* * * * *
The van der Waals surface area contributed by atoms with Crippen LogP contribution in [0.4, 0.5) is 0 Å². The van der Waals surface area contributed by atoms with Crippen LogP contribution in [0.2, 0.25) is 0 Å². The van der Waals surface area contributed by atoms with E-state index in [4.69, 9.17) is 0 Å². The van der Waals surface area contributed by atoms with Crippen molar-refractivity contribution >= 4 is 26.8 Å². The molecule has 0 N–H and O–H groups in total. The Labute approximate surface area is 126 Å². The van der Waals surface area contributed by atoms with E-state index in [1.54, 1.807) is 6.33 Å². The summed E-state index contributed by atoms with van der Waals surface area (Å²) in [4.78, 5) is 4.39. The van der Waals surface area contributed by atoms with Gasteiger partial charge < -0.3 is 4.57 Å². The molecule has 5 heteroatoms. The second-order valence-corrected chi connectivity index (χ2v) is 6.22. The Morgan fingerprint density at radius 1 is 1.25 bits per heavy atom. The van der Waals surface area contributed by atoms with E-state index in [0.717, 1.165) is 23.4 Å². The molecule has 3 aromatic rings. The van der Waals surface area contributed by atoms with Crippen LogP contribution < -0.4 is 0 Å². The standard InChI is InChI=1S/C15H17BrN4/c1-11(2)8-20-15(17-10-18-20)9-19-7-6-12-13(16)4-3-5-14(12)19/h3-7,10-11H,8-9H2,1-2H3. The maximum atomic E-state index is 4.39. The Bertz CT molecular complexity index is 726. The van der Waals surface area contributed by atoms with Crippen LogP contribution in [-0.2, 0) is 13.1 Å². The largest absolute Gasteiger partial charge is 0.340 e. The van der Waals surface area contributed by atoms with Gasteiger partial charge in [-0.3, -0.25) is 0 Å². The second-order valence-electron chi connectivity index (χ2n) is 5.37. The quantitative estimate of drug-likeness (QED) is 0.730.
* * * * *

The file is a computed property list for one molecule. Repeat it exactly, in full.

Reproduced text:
The van der Waals surface area contributed by atoms with Crippen LogP contribution in [0.4, 0.5) is 0 Å². The van der Waals surface area contributed by atoms with Crippen LogP contribution in [0.2, 0.25) is 0 Å². The van der Waals surface area contributed by atoms with E-state index in [4.69, 9.17) is 0 Å². The van der Waals surface area contributed by atoms with Crippen molar-refractivity contribution >= 4 is 26.8 Å². The molecule has 0 N–H and O–H groups in total. The Labute approximate surface area is 126 Å². The van der Waals surface area contributed by atoms with E-state index in [1.54, 1.807) is 6.33 Å². The summed E-state index contributed by atoms with van der Waals surface area (Å²) in [4.78, 5) is 4.39. The van der Waals surface area contributed by atoms with Gasteiger partial charge < -0.3 is 4.57 Å². The molecule has 5 heteroatoms. The second-order valence-corrected chi connectivity index (χ2v) is 6.22. The Morgan fingerprint density at radius 1 is 1.25 bits per heavy atom. The van der Waals surface area contributed by atoms with E-state index in [0.717, 1.165) is 23.4 Å². The molecule has 3 aromatic rings. The van der Waals surface area contributed by atoms with Crippen LogP contribution < -0.4 is 0 Å². The standard InChI is InChI=1S/C15H17BrN4/c1-11(2)8-20-15(17-10-18-20)9-19-7-6-12-13(16)4-3-5-14(12)19/h3-7,10-11H,8-9H2,1-2H3. The maximum atomic E-state index is 4.39. The Bertz CT molecular complexity index is 726. The van der Waals surface area contributed by atoms with Crippen LogP contribution in [-0.2, 0) is 13.1 Å². The largest absolute Gasteiger partial charge is 0.340 e. The van der Waals surface area contributed by atoms with Gasteiger partial charge in [-0.3, -0.25) is 0 Å². The second-order valence-electron chi connectivity index (χ2n) is 5.37. The quantitative estimate of drug-likeness (QED) is 0.730.